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Yes. The Eastern Orthodox Church uses leavened bread. Leavened bread has always been used in the Eastern Church. In fact, at one point in time, a great controversy raged over the fact that in the Eastern Church leavened bread was used, while in the Christian West unleavened bread was the norm. (Orthodox Church in America) The Orthodox Church ...


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I'll answer your two questions simultaneously. Trinitarian baptism is canonically valid, always. Constantinople, Alexandria, Antioch, and Moscow Patriarchate within Eastern Orthodox communion accepts the validity of baptism under the Trinitarian formalism. Because the validity is rested on the formula not on the professed faith. St. Athanasius initially ...


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Did Nero "sitteth in the temple of God, showing himself as though he were God" (1 Thessalonians 2:4)? Before Nero, was there "a revolt [αποστασια = apostasy] first," after which "the man of sin be revealed, the son of perdition" (ibid. 2:3)? Cardinal Manning writes: St. Jerome, with some others, interprets this revolt to be the rebellion of the nations ...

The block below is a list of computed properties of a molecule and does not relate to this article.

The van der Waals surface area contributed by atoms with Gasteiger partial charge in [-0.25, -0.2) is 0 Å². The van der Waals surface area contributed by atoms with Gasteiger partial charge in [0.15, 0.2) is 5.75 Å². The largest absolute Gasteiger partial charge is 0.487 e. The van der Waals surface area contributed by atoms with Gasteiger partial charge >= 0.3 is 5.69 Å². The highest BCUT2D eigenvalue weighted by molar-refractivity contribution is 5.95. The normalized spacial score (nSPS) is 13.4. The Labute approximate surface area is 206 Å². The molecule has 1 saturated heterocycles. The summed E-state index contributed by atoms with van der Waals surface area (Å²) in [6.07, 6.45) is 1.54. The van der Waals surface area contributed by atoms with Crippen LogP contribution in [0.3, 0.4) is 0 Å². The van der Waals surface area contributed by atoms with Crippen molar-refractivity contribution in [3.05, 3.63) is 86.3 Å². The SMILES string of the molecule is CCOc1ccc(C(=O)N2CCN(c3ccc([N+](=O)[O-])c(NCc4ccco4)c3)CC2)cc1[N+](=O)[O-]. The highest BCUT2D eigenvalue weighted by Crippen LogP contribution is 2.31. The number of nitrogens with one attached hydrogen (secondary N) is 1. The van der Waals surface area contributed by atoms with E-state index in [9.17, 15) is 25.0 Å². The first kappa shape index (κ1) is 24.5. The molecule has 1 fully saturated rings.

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I'm reading the Lenten Triodion, and in this particular version there is a forward by Archimandrite Kallistos Ware, where he states: Until the fourteenth century, most Western Christians [i.e., Catholics], in common with their brethren in the Orthodox East, abstained during Lent not only from meat but from animal products, such as eggs, milk, butter and ...


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In Latin theology original sin does entails inheriting the burden of Adam's sin (in Latin reatum) referring to penalty (in CCC, stain of original sin) not guilt (lat. culpa). Therefore there is no substantial difference. People tend to conflate Protestant's original guilt into St. Augustine's original sin. With this being clarified there is no substantial ...



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